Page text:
A fundamental premise of data governance is that data is governed to meet the needs of the business. An agency’s data governance program should be driven by the strategic priorities of the organisation. For example, if poor data quality is preventing an agency from achieving a key strategic outcome, then the focus of the data governance program would be on improving data quality. If having a single view of the customer (SVOC) is important, then Masterdata management would be prioritised in the data governance program. Of course, agencies may need to focus on more than one issue at once. While it is likely that agencies will have a range of strategic objectives, these should be prioritised and addressed incrementally by the data governance program over time.
Having a clear business-aligned strategy for your agency’s data governance program will ensure that data governance and management activities support the achievement of desired business outcomes. It will also ensure that the data governance program delivers tangible benefits to the organisation in the short-term. By demonstrating the value of data governance for the organisation, this should allow you to gradually build staff and senior executive buy-in for your data governance initiatives and allow you to scale the program across the organisation. A targeted and incremental approach that positively impacts the organisation is far more likely to succeed in the long-term.
Business-aligned: the data governance program is tailored to the agency’s business needs and strategic objectives.
Compatible: the data governance program takes into consideration specific organisational constraints and is compatible with the cultural context.
Incremental: the data governance program is implemented incrementally across the organisation and initiatives are prioritised based on risk and value.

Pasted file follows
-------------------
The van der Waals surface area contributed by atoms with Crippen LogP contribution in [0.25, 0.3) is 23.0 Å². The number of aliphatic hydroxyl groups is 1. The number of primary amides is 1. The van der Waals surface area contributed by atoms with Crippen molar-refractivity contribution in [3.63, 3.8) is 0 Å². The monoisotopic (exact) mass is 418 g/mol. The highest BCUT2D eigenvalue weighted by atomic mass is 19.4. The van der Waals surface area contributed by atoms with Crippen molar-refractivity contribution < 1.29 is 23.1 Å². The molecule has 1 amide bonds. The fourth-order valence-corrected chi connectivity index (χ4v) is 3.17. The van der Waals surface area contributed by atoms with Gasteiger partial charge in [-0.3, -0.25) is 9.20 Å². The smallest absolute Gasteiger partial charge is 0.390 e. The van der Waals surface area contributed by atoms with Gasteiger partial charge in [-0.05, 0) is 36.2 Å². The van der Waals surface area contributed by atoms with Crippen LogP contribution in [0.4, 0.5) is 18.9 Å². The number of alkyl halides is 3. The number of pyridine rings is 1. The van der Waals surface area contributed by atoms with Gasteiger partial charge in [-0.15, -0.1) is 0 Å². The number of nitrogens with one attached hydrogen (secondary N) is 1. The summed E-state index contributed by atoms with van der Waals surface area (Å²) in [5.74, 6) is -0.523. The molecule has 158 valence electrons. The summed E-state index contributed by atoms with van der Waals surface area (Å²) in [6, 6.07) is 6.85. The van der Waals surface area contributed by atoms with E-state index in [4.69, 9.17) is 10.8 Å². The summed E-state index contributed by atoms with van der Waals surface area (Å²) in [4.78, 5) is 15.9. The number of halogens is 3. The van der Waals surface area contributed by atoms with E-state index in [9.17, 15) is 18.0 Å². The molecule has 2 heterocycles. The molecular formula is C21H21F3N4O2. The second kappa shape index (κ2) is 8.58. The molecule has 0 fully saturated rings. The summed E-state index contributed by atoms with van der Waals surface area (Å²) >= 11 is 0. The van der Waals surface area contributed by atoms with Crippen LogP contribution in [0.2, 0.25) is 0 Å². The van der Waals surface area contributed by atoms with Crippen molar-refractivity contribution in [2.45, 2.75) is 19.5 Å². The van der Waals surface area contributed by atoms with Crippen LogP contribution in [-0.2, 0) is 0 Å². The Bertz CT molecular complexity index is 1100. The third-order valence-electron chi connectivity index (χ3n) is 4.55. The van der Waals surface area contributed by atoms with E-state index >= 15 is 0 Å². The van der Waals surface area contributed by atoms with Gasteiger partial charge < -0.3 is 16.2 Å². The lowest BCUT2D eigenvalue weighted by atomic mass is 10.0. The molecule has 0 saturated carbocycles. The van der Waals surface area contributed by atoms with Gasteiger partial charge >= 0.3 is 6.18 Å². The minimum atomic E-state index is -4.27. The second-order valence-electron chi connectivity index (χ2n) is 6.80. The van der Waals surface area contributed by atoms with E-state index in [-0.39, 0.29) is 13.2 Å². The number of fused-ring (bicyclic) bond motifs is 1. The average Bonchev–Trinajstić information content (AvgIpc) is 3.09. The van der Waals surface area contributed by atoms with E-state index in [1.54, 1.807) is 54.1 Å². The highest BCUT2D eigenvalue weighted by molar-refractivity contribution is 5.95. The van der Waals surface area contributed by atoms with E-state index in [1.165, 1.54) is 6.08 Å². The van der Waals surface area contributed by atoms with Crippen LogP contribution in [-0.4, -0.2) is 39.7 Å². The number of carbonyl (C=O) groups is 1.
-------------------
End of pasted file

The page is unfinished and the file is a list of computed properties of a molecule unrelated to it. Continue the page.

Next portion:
Measured: data governance and management initiatives are monitored, analysed and measured to ensure that interventions are achieving desired outcomes.
Collaborative: the data governance program is agreed by key stakeholders across different functions of the organisation and all staff participate in implementing good data governance practices.
Communicated: the vision for the data governance program and its alignment with the agency’s strategic objectives should be communicated to staff at all levels.
- Define the core business problem(s) you are trying to solve. Below are some questions that will help you do this:
1. What problem are you trying to solve?
2. What outcomes do you want to achieve?
3. How will data work to meet your agency's needs?
4. What kind of data does your agency need access to?
5. How are you going to track, assess and monitor progress?
- Analyse the current state by undertaking a data maturity assessment. Once a business problem has been identified, it is useful to undertake a data maturity assessment in order to understand the context in which the problem is occurring and identify focus areas for your data governance program.
- Identify focus areas for your data governance program. This should be done by working with stakeholders across all functions of the organisation to determine what data governance activities will have the greatest impact on the business. An agency may have a multitude of focus areas, so it is important to start small and prioritise based on business value.
- Plan your governance response. Once the focus areas have been selected, decide what data governance mechanisms – such as policies, procedures, processes, standards, structures – will be implemented to ensure the resolution of the problem.
- Develop metrics to assess whether the data governance response is helping to solve the problem. Start small and set SMART goals (specific, measurable, attainable, result-oriented, time-bound) with clear metrics to assess whether the response is achieving desired outcomes.
- Communicate the success of data governance interventions to staff to ensure that they understand how the data governance program aligns with the agency’s strategic objectives.
- Repeat the process. As with all large and complex projects, the key to success is to start small, address a well-defined problem, communicate the outcomes of the intervention to staff, and repeat the process and allow the program to scale gradually.
As organisational and data needs change and data volume and complexity increase, decisions about how to govern data will need to evolve. A formalised enterprise-wide strategy and process for making these policies and decisions will need to be in place and be continuously monitored and updated to drive business improvements.
Last updated 01 Feb 2021